Inadvertently, it definitely does, I listen to music constantly as a background noise as I work. i’ve got a very multi-dynamic listening sphere – it could go from Britney and Cher to The Cure and Dead Kennedy’s within an hour! A lot of influences have been from early British Punk. What I especially love about Punk and Riot Grrrl is that they are the few musical subcultures that aren’t overly sexualised or commodified or marketed: it’s incredibly anti-mainstream and anti-capitalism.
Conor Curley from Fontaines D.C. wore a custom suit you made to the Grammys, how did that come about?
He reached out on Instagram two weeks before The Grammys. The band had been assigned certain designer styling but Conor wasn’t feeling it, we had a really lovely chat about something that I feel really strongly about as a stylist, that the clothing shouldn’t mask the wearer. He wanted something that would reflect his style, he wears a lot of suits so it was quite a natural interaction when he liked a suit I’d made for myself which had trousers made from vintage curtains in a heavy 70’s damask. I get so excited when men want to push colour and shape and to experiment without changing who they are. I had some large panels and sample books from an interior design company, we used the sample book sizes for the cuffs and pockets; everything was used. It was such a jigsaw puzzle before cutting the pattern to ensure we had enough fabric. The whole suit was made entirely from waste and I am so glad that he trusted me with it.
You’re well-known for your balaclavas – what drew you to an item that is so loaded with often problematic histories?
As someone who’s personally struggled a lot with mental health, I was very aware of the huge mental health crisis in Northern Ireland, we have the highest levels of PTSD and suicide rates per capita in the UK. For a country that is steeped in a lot of division and trauma, you sometimes think it is progressing and then, seeing the news two weeks ago, you feel like you’ve fallen back 10 years ago. When I was entering my final year of Fashion School, I knew I wanted to do a performance piece, a short film, about men’s mental health. It started with meeting a taxi driver who told me about his trauma of The Troubles.
As much as it was a ‘fashion’ piece, I wanted to do investigative research into how men relate to their mental health. I was actually banned from doing my project because the university felt it was too risky. I’d planned to interview these men, with them wearing these balaclavas to hide their identities, but it was blocked by the university so I had 3 months and the balaclavas as a starting point. I ended up creating characters who were based on different pillars of Northern Irish society, and they all had their own camp and colourful face covering: creating a literal mask which touches on homophobia and intrinsic masculinity.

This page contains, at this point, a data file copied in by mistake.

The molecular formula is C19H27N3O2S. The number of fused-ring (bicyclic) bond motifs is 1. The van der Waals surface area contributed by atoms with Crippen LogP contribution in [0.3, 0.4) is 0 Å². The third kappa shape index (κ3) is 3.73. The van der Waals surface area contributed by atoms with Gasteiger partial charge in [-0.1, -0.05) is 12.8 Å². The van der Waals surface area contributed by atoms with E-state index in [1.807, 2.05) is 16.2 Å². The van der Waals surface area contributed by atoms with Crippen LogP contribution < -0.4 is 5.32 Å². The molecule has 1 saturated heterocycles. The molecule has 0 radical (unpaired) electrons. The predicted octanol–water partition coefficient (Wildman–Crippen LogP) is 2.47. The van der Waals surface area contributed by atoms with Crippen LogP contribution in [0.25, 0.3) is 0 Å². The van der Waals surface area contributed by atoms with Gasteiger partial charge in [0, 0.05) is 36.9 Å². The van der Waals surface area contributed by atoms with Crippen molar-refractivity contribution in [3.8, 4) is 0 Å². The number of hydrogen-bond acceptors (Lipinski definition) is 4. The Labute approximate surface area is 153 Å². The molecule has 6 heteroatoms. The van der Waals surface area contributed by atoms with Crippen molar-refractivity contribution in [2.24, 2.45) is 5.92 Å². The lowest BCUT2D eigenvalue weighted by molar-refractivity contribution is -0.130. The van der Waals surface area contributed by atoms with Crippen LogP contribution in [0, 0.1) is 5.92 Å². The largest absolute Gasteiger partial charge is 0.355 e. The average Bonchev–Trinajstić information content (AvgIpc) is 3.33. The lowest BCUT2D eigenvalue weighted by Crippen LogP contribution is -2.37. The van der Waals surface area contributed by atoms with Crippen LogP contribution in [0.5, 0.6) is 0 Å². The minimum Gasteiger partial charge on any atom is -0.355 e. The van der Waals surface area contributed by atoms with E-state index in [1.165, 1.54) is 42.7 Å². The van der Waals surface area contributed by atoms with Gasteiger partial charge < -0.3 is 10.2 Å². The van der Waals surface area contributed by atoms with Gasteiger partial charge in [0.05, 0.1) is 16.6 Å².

I’d only made 4, and a few samples, but I started getting commissioned to make balaclavas, especially for rappers; I think the performative element fits. They’ve been taken to this sphere of performance-wear, but they started as a commentary on what men go through over here
What do you have in store for the rest of the year?
We’ve just launched a re-brand, because I do so many different things as Lucinda G, it’s hard to compile succinctly what I do. The name is “A Quiet Ceremony” and all of the work and making will now go through there. It came at such a good time; it was a conscious decision. When you get a following, people think they have immediate access to you at all times, I wanted to divide myself from my work in that regard.
I’m also working with New Talent Fashion to develop the seminar series I’ve been doing which is all about getting a foot in the fashion industry, so regardless of where you are, you’ll have resources and insight. We’re going to be doing a really fun mini-collection which will be evening wear and the whole theme of it – I hope it’s not triggering! – is having to celebrate a birthday in lockdown! It’s going to be camp and weird with lots of brocade and jacquard silks, then straight after we’ll be shooting the full extent of the summer collection.
Our ongoing series of reports on emerging and established artists with close-up Q&As, gallery reports and exhibition reviews, with a special emphasis on supporting diversity in art, women in art and the independent art scene.